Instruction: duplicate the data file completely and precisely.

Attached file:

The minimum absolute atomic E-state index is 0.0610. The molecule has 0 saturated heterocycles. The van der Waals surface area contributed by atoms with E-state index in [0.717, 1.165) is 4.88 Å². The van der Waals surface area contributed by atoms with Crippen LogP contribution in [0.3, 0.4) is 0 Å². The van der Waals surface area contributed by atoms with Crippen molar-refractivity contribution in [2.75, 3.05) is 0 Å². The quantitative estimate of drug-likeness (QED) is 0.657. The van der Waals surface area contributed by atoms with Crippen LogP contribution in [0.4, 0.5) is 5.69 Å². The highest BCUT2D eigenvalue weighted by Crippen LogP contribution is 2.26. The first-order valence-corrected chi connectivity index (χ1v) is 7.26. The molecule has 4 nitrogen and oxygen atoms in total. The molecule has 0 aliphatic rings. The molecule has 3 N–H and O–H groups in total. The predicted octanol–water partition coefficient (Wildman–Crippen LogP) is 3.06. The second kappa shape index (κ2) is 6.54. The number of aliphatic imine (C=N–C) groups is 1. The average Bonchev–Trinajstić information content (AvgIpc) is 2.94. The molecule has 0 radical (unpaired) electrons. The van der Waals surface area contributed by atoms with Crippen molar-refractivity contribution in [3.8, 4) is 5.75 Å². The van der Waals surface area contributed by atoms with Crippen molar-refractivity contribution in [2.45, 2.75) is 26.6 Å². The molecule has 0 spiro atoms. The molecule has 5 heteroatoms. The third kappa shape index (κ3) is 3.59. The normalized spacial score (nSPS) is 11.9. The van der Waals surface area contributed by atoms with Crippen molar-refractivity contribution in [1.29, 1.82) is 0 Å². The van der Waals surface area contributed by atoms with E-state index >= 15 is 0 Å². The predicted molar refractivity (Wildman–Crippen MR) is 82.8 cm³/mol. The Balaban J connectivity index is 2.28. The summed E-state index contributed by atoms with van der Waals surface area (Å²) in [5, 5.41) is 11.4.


The minimum absolute atomic E-state index is 0.0610. The molecule has 0 saturated heterocycles. The van der Waals surface area contributed by atoms with E-state index in [0.717, 1.165) is 4.88 Å². The van der Waals surface area contributed by atoms with Crippen LogP contribution in [0.3, 0.4) is 0 Å². The van der Waals surface area contributed by atoms with Crippen molar-refractivity contribution in [2.75, 3.05) is 0 Å². The quantitative estimate of drug-likeness (QED) is 0.657. The van der Waals surface area contributed by atoms with Crippen LogP contribution in [0.4, 0.5) is 5.69 Å². The highest BCUT2D eigenvalue weighted by Crippen LogP contribution is 2.26. The first-order valence-corrected chi connectivity index (χ1v) is 7.26. The molecule has 4 nitrogen and oxygen atoms in total. The molecule has 0 aliphatic rings. The molecule has 3 N–H and O–H groups in total. The predicted octanol–water partition coefficient (Wildman–Crippen LogP) is 3.06. The second kappa shape index (κ2) is 6.54. The number of aliphatic imine (C=N–C) groups is 1. The average Bonchev–Trinajstić information content (AvgIpc) is 2.94. The molecule has 0 radical (unpaired) electrons. The van der Waals surface area contributed by atoms with Crippen molar-refractivity contribution in [3.8, 4) is 5.75 Å². The van der Waals surface area contributed by atoms with Crippen molar-refractivity contribution in [2.45, 2.75) is 26.6 Å². The molecule has 0 spiro atoms. The molecule has 5 heteroatoms. The third kappa shape index (κ3) is 3.59. The normalized spacial score (nSPS) is 11.9. The van der Waals surface area contributed by atoms with Crippen molar-refractivity contribution in [1.29, 1.82) is 0 Å². The van der Waals surface area contributed by atoms with E-state index >= 15 is 0 Å². The predicted molar refractivity (Wildman–Crippen MR) is 82.8 cm³/mol. The Balaban J connectivity index is 2.28. The summed E-state index contributed by atoms with van der Waals surface area (Å²) in [5, 5.41) is 11.4.